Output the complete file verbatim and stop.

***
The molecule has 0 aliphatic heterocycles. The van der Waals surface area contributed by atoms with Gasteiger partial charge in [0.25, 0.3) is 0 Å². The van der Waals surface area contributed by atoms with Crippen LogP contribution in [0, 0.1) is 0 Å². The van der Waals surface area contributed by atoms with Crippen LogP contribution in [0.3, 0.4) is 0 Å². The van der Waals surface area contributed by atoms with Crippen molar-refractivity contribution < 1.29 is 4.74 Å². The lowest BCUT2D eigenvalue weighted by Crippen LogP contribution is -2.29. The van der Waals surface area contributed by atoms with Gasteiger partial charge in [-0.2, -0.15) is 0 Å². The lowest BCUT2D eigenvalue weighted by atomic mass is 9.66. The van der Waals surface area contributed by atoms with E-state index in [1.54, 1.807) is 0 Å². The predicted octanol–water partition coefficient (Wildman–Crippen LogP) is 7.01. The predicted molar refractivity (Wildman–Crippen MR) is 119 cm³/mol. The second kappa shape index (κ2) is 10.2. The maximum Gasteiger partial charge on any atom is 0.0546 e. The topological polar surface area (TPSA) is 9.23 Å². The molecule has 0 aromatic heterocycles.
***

The molecule has 0 aliphatic heterocycles. The van der Waals surface area contributed by atoms with Gasteiger partial charge in [0.25, 0.3) is 0 Å². The van der Waals surface area contributed by atoms with Crippen LogP contribution in [0, 0.1) is 0 Å². The van der Waals surface area contributed by atoms with Crippen LogP contribution in [0.3, 0.4) is 0 Å². The van der Waals surface area contributed by atoms with Crippen molar-refractivity contribution < 1.29 is 4.74 Å². The lowest BCUT2D eigenvalue weighted by Crippen LogP contribution is -2.29. The van der Waals surface area contributed by atoms with Gasteiger partial charge in [-0.2, -0.15) is 0 Å². The lowest BCUT2D eigenvalue weighted by atomic mass is 9.66. The van der Waals surface area contributed by atoms with E-state index in [1.54, 1.807) is 0 Å². The predicted octanol–water partition coefficient (Wildman–Crippen LogP) is 7.01. The predicted molar refractivity (Wildman–Crippen MR) is 119 cm³/mol. The second kappa shape index (κ2) is 10.2. The maximum Gasteiger partial charge on any atom is 0.0546 e. The topological polar surface area (TPSA) is 9.23 Å². The molecule has 0 aromatic heterocycles.